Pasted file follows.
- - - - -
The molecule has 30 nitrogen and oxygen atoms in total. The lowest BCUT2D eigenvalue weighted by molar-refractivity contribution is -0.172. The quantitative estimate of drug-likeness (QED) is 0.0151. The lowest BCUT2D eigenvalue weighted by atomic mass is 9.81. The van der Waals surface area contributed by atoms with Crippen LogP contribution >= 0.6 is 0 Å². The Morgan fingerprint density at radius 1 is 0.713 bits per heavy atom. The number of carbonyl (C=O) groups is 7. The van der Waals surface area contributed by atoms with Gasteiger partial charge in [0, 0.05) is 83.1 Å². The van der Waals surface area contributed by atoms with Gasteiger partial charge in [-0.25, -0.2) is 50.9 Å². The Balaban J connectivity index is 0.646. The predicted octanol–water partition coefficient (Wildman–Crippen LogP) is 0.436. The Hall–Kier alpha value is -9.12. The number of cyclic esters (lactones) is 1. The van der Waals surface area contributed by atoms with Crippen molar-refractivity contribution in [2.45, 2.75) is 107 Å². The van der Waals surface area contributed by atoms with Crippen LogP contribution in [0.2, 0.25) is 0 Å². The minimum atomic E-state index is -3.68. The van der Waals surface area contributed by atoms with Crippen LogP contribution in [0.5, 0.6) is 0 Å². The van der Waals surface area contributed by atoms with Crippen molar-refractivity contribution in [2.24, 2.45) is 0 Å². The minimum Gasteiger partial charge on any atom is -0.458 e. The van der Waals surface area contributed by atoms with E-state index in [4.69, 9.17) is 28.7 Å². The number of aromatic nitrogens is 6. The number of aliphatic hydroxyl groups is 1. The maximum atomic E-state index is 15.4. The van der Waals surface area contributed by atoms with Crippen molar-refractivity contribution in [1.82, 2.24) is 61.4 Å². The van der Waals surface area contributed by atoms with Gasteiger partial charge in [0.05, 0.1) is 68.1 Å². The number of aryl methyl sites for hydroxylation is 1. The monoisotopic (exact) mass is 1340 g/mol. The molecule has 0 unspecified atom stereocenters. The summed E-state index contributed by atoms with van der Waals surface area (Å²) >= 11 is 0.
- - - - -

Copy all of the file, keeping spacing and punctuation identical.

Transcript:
The molecule has 30 nitrogen and oxygen atoms in total. The lowest BCUT2D eigenvalue weighted by molar-refractivity contribution is -0.172. The quantitative estimate of drug-likeness (QED) is 0.0151. The lowest BCUT2D eigenvalue weighted by atomic mass is 9.81. The van der Waals surface area contributed by atoms with Crippen LogP contribution >= 0.6 is 0 Å². The Morgan fingerprint density at radius 1 is 0.713 bits per heavy atom. The number of carbonyl (C=O) groups is 7. The van der Waals surface area contributed by atoms with Gasteiger partial charge in [0, 0.05) is 83.1 Å². The van der Waals surface area contributed by atoms with Gasteiger partial charge in [-0.25, -0.2) is 50.9 Å². The Balaban J connectivity index is 0.646. The predicted octanol–water partition coefficient (Wildman–Crippen LogP) is 0.436. The Hall–Kier alpha value is -9.12. The number of cyclic esters (lactones) is 1. The van der Waals surface area contributed by atoms with Crippen molar-refractivity contribution in [2.45, 2.75) is 107 Å². The van der Waals surface area contributed by atoms with Crippen LogP contribution in [0.2, 0.25) is 0 Å². The minimum atomic E-state index is -3.68. The van der Waals surface area contributed by atoms with Crippen LogP contribution in [0.5, 0.6) is 0 Å². The van der Waals surface area contributed by atoms with Crippen molar-refractivity contribution in [2.24, 2.45) is 0 Å². The minimum Gasteiger partial charge on any atom is -0.458 e. The van der Waals surface area contributed by atoms with E-state index in [4.69, 9.17) is 28.7 Å². The number of aromatic nitrogens is 6. The number of aliphatic hydroxyl groups is 1. The maximum atomic E-state index is 15.4. The van der Waals surface area contributed by atoms with Crippen molar-refractivity contribution in [1.82, 2.24) is 61.4 Å². The van der Waals surface area contributed by atoms with Gasteiger partial charge in [0.05, 0.1) is 68.1 Å². The number of aryl methyl sites for hydroxylation is 1. The monoisotopic (exact) mass is 1340 g/mol. The molecule has 0 unspecified atom stereocenters. The summed E-state index contributed by atoms with van der Waals surface area (Å²) >= 11 is 0.